From: land of the midnight lotus | Registered: Apr 2002  |  IP: Logged
Timebandit
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posted 09 December 2004 01:41 PM      Profile for Timebandit     Send New Private Message      Edit/Delete Post  Reply With Quote 
It only gets worse...

I don't have a problem with director/writers, as a rule, it's when there's already a script and they have to "make it their own" that is generally messes up. I can't imagine what conceit could make Weitz imagine he could improve on something written by someone the calibre of Stoppard. Astounding.


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skdadl
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posted 09 December 2004 01:45 PM      Profile for skdadl     Send New Private Message      Edit/Delete Post  Reply With Quote 
Suddenly, I'm onside.
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Von Mises Pieces
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posted 09 December 2004 04:44 PM      Profile for Von Mises Pieces     Send New Private Message      Edit/Delete Post  Reply With Quote 
Why should New Line be forced to make (and pay for) a movie it doesn't want to?

Isn't Pullman more to blame for hawking his novel without retaining stricter creative control? I'm sure he got a hefty cheque, but shouldn't maintaining the integrity of his art have trumped his desire for additional wealth? And if it didn't, why is anyone complaining if New Line's product isn't the exact same as Pullman's? He doesn't seem to have a problem with it, so how is it anybody else's business?


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Alix
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posted 09 December 2004 05:00 PM      Profile for Alix     Send New Private Message      Edit/Delete Post  Reply With Quote 
Why bother making a movie based on a book when you're going to gut it?

I'm disappointed Philip Pullman didn't keep more creative control, but more to the point, I'm a fan of the books and I'm horrified that the filmmakers are screwing with it this much. They did Lord of the Rings right, and now they're going to do this one wrong.

I'm also a little scared that there exists the kind of political climate that wants these changes.

[ 09 December 2004: Message edited by: Alix ]


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bittersweet
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posted 09 December 2004 05:31 PM      Profile for bittersweet     Send New Private Message      Edit/Delete Post  Reply With Quote 
There is no reason why New Line should be "forced to make (and pay for) a movie it doesn't want to." Nobody has asserted that. What are you talking about?

Sure, you could blame Pullman. Since New Line produced LOR, and because they'd attached Tom Stoppard to adapt his novel, Pullman got as much assurance as he was going to get. Novelists don't get to decide on how their prose stories are adapted into filmed ones. It's always a risk. Always. At any rate, Pullman's not the one so full of hubris that he doesn't bother to call Tom Stoppard to explain the decision to change the fundamental conflict in the story, and to tell him his services are no longer needed because he has decided to take over the adaptation instead.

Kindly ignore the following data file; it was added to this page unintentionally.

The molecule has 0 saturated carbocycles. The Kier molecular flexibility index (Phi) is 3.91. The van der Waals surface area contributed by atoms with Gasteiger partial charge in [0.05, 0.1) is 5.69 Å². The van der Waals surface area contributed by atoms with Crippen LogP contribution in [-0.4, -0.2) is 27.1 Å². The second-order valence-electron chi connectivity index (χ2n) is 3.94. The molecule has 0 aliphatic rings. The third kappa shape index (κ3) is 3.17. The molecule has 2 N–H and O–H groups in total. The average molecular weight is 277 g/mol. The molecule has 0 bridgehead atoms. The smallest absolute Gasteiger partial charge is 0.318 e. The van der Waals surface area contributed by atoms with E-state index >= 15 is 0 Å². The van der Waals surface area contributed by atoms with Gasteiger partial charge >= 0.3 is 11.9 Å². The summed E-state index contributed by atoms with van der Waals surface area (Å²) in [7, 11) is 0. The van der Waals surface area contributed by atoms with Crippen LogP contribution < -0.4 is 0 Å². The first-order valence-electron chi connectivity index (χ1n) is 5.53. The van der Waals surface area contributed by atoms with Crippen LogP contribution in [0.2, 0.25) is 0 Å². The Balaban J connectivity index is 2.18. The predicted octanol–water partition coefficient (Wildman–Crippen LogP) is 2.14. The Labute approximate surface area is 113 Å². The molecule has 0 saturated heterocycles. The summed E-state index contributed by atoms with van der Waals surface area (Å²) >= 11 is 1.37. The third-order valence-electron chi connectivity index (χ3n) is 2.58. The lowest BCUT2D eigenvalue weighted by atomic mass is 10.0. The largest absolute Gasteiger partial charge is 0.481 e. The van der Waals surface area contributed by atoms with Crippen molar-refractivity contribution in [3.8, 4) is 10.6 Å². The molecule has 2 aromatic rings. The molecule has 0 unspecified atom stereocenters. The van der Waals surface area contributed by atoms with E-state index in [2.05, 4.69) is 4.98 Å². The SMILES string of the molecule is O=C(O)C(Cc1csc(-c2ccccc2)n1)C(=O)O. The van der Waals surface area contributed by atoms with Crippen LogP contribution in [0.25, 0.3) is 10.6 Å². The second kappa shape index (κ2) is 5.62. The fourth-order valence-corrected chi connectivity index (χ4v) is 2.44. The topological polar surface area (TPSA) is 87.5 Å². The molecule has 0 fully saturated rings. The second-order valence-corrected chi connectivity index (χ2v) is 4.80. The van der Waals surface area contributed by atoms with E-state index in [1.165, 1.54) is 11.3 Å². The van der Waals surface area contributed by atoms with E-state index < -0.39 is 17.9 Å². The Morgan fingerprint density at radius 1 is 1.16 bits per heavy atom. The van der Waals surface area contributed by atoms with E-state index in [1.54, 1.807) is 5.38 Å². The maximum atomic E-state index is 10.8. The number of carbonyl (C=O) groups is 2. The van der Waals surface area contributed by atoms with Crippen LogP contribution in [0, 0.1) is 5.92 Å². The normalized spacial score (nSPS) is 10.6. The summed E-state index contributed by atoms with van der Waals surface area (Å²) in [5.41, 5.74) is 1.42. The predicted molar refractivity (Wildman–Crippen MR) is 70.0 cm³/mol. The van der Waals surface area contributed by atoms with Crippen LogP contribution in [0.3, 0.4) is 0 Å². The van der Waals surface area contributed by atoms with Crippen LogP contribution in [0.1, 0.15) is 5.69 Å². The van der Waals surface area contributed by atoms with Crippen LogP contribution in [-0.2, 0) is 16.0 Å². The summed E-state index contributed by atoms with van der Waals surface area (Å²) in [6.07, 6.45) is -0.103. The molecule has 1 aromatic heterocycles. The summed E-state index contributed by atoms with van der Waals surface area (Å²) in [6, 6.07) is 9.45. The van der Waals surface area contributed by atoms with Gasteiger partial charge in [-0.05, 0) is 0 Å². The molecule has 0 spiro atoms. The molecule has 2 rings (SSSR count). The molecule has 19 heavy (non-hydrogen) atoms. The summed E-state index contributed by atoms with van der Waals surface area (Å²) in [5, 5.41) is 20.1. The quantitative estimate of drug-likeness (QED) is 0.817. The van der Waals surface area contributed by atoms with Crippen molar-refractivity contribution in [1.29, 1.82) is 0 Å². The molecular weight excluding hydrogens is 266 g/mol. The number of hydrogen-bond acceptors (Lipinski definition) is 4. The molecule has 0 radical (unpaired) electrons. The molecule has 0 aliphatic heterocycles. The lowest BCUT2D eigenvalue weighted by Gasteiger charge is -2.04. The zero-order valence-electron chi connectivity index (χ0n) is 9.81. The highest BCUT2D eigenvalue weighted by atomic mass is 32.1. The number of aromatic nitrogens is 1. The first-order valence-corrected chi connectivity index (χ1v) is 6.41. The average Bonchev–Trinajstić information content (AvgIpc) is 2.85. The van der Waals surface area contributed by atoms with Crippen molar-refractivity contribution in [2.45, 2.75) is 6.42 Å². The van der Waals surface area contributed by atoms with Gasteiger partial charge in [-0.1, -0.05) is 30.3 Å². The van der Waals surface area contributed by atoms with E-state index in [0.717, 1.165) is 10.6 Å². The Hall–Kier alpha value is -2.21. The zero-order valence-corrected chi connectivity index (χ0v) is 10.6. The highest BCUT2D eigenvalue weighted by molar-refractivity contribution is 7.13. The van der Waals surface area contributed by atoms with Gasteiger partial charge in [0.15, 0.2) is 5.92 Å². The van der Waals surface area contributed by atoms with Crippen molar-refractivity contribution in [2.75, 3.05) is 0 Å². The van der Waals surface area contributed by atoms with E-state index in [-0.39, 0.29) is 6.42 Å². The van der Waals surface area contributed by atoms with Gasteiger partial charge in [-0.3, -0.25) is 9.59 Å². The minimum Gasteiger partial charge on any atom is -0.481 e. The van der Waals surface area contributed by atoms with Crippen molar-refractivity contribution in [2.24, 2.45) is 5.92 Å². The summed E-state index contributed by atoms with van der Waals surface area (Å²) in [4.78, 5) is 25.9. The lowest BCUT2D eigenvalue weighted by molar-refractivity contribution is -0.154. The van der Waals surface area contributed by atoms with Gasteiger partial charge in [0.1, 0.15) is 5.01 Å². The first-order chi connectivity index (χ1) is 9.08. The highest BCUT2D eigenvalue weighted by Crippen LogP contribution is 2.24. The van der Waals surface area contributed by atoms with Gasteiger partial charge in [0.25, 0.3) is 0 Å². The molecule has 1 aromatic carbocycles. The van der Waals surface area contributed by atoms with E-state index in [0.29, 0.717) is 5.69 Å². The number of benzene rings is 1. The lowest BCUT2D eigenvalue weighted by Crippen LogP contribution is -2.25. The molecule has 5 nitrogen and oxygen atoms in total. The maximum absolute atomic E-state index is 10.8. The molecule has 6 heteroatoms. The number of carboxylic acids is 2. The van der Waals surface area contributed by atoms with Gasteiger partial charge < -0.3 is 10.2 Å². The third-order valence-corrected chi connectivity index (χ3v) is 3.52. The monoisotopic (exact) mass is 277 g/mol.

Nobody credible would complain that "New Line's product isn't the exact same as Pullman's," and in fact nobody has. Again, what are you talking about?

Finally, it's silly to challenge an opinion about a proposed fundamental change to the story because "Pullman doesn't seem to have a problem with it." An author's opinion about the filmed adaptation of his novel isn't the only one allowed. More relevant though, is the fact that Pullman isn't quoted in the article at all. His agent is. Oh, and the director.

.

[ 09 December 2004: Message edited by: bittersweet ]


From: land of the midnight lotus | Registered: Apr 2002  |  IP: Logged
Von Mises Pieces
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posted 09 December 2004 05:31 PM      Profile for Von Mises Pieces     Send New Private Message      Edit/Delete Post  Reply With Quote 
quote:
Originally posted by Alix:
I'm also a little scared that there exists the kind of political climate that wants these changes.

[ 09 December 2004: Message edited by: Alix ]


The number of books I like that have also been turned into movies I like are few and far between. It even works the other way - I much preferred the fun kablooie "Bourne" movies over the repetitive, watching-paint-dry Ludlum books. Sometimes, like with the John Grisham canon, crap begets crap.

But the books are available - I'm not going to fault a studio for tailoring a movie to appeal the broadest possible audience, if that's what they want to do. I'm not going to pay you paint my house if I can't choose the colour.

If you're not going to be happy with New Line's interpretation of the film, don't see it. But consider that the mere act of making the movie (not to mention this extra publicity) is going to push far more people to read the book itself than would have done otherwise.

I, like skdadl I believe, hadn't heard of the novels before this tempest in a teacup erupted - but they sound fascinating, so guess who's checking the bookstore next time he's in?


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Von Mises Pieces
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posted 09 December 2004 06:11 PM      Profile for Von Mises Pieces     Send New Private Message      Edit/Delete Post  Reply With Quote 
quote:
Originally posted by bittersweet:
At any rate, Pullman's not the one so full of hubris that he doesn't bother to call Tom Stoppard to explain the decision to change the fundamental conflict in the story, and to tell him his services are no longer needed because he has decided to take over the adaptation instead.


So that's all you're whingeing about? Because poor little Sir Tom Stoppard wasn't fired very nicely? My heart breaks.


quote:
Finally, it's silly to challenge an opinion about a proposed fundamental change to the story because "Pullman doesn't seem to have a problem with it."

No more silly than trying to whip up some bullshit censorship frenzy (viz. Alix "very, very angry" about the people Zoot has decided are "kowtowing cowards" - in the context of "Bush's America" - or your own nods to "high priest neocons").


quote:
An author's opinion about the filmed adaptation of his novel isn't the only one allowed.

By all means nit-pick over how Character A didn't say the exact same thing in the movie as he said on page 158 of the book, or Character B's backstory was just a five-minute Bennny Hill-style high-speed chase rather than three volumes of steam-of-consciousness. I'll be over here trying to herd kittens, remembering that while related, the book and the movie are two different beasts.